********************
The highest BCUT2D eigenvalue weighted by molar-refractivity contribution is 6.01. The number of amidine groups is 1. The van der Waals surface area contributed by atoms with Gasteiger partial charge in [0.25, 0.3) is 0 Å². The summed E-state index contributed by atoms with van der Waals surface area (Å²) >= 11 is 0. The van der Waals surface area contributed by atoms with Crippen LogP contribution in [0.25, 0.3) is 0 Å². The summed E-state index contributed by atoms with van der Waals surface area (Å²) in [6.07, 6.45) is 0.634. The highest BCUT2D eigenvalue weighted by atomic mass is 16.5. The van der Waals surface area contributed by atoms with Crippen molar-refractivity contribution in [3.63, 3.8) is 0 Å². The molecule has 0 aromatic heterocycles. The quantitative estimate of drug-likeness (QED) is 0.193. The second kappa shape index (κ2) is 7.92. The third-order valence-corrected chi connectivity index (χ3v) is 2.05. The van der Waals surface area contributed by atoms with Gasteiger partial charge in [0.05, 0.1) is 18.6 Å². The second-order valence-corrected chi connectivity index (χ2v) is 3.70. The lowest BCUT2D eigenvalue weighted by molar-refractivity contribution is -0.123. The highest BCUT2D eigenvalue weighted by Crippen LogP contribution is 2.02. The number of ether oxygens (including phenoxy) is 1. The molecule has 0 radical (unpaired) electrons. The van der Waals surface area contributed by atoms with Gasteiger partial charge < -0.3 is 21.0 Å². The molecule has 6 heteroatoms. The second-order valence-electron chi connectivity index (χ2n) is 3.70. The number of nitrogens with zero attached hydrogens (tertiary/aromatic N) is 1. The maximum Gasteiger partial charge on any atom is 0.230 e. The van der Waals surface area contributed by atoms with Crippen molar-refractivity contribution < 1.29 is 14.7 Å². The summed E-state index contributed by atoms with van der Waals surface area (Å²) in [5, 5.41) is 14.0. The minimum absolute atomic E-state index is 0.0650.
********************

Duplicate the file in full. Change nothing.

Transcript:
The highest BCUT2D eigenvalue weighted by molar-refractivity contribution is 6.01. The number of amidine groups is 1. The van der Waals surface area contributed by atoms with Gasteiger partial charge in [0.25, 0.3) is 0 Å². The summed E-state index contributed by atoms with van der Waals surface area (Å²) >= 11 is 0. The van der Waals surface area contributed by atoms with Crippen LogP contribution in [0.25, 0.3) is 0 Å². The summed E-state index contributed by atoms with van der Waals surface area (Å²) in [6.07, 6.45) is 0.634. The highest BCUT2D eigenvalue weighted by atomic mass is 16.5. The van der Waals surface area contributed by atoms with Crippen molar-refractivity contribution in [3.63, 3.8) is 0 Å². The molecule has 0 aromatic heterocycles. The quantitative estimate of drug-likeness (QED) is 0.193. The second kappa shape index (κ2) is 7.92. The third-order valence-corrected chi connectivity index (χ3v) is 2.05. The van der Waals surface area contributed by atoms with Gasteiger partial charge in [0.05, 0.1) is 18.6 Å². The second-order valence-corrected chi connectivity index (χ2v) is 3.70. The lowest BCUT2D eigenvalue weighted by molar-refractivity contribution is -0.123. The highest BCUT2D eigenvalue weighted by Crippen LogP contribution is 2.02. The number of ether oxygens (including phenoxy) is 1. The molecule has 0 radical (unpaired) electrons. The van der Waals surface area contributed by atoms with Gasteiger partial charge < -0.3 is 21.0 Å². The molecule has 6 heteroatoms. The second-order valence-electron chi connectivity index (χ2n) is 3.70. The number of nitrogens with zero attached hydrogens (tertiary/aromatic N) is 1. The maximum Gasteiger partial charge on any atom is 0.230 e. The van der Waals surface area contributed by atoms with Crippen molar-refractivity contribution < 1.29 is 14.7 Å². The summed E-state index contributed by atoms with van der Waals surface area (Å²) in [5, 5.41) is 14.0. The minimum absolute atomic E-state index is 0.0650.